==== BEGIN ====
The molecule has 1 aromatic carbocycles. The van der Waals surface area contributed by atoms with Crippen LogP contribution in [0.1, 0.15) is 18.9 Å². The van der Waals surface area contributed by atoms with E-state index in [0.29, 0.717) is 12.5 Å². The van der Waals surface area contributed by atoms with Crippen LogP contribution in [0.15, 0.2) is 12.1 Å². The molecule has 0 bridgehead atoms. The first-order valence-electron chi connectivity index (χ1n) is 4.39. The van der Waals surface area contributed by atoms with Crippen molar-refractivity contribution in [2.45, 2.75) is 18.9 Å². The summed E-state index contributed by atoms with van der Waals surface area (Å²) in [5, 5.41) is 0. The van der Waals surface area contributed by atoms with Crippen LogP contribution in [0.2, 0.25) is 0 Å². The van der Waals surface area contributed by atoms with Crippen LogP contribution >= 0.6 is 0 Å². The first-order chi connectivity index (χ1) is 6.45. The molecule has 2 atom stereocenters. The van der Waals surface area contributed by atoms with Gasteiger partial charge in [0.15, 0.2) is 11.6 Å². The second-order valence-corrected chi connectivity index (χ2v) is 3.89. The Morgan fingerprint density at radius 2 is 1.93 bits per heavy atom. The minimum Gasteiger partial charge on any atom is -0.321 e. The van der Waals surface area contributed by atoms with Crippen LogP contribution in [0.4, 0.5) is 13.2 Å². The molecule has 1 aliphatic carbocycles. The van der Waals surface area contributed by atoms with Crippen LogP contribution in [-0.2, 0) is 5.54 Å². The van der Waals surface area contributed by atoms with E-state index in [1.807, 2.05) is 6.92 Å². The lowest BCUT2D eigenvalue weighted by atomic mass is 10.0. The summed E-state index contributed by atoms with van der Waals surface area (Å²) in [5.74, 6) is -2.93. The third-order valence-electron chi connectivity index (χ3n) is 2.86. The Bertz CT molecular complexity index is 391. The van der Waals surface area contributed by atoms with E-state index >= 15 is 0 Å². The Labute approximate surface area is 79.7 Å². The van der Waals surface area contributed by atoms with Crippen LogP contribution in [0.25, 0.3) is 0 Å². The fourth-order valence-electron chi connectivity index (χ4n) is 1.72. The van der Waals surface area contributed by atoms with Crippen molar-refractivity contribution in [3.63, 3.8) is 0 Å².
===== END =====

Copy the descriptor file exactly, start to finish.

The molecule has 1 aromatic carbocycles. The van der Waals surface area contributed by atoms with Crippen LogP contribution in [0.1, 0.15) is 18.9 Å². The van der Waals surface area contributed by atoms with E-state index in [0.29, 0.717) is 12.5 Å². The van der Waals surface area contributed by atoms with Crippen LogP contribution in [0.15, 0.2) is 12.1 Å². The molecule has 0 bridgehead atoms. The first-order valence-electron chi connectivity index (χ1n) is 4.39. The van der Waals surface area contributed by atoms with Crippen molar-refractivity contribution in [2.45, 2.75) is 18.9 Å². The summed E-state index contributed by atoms with van der Waals surface area (Å²) in [5, 5.41) is 0. The van der Waals surface area contributed by atoms with Crippen LogP contribution in [0.2, 0.25) is 0 Å². The van der Waals surface area contributed by atoms with Crippen LogP contribution >= 0.6 is 0 Å². The first-order chi connectivity index (χ1) is 6.45. The molecule has 2 atom stereocenters. The van der Waals surface area contributed by atoms with Gasteiger partial charge in [0.15, 0.2) is 11.6 Å². The second-order valence-corrected chi connectivity index (χ2v) is 3.89. The Morgan fingerprint density at radius 2 is 1.93 bits per heavy atom. The minimum Gasteiger partial charge on any atom is -0.321 e. The van der Waals surface area contributed by atoms with Crippen LogP contribution in [0.4, 0.5) is 13.2 Å². The molecule has 1 aliphatic carbocycles. The van der Waals surface area contributed by atoms with Crippen LogP contribution in [-0.2, 0) is 5.54 Å². The van der Waals surface area contributed by atoms with E-state index in [1.807, 2.05) is 6.92 Å². The lowest BCUT2D eigenvalue weighted by atomic mass is 10.0. The summed E-state index contributed by atoms with van der Waals surface area (Å²) in [5.74, 6) is -2.93. The third-order valence-electron chi connectivity index (χ3n) is 2.86. The Bertz CT molecular complexity index is 391. The van der Waals surface area contributed by atoms with E-state index >= 15 is 0 Å². The Labute approximate surface area is 79.7 Å². The van der Waals surface area contributed by atoms with Crippen LogP contribution in [0.25, 0.3) is 0 Å². The fourth-order valence-electron chi connectivity index (χ4n) is 1.72. The van der Waals surface area contributed by atoms with Crippen molar-refractivity contribution in [3.63, 3.8) is 0 Å².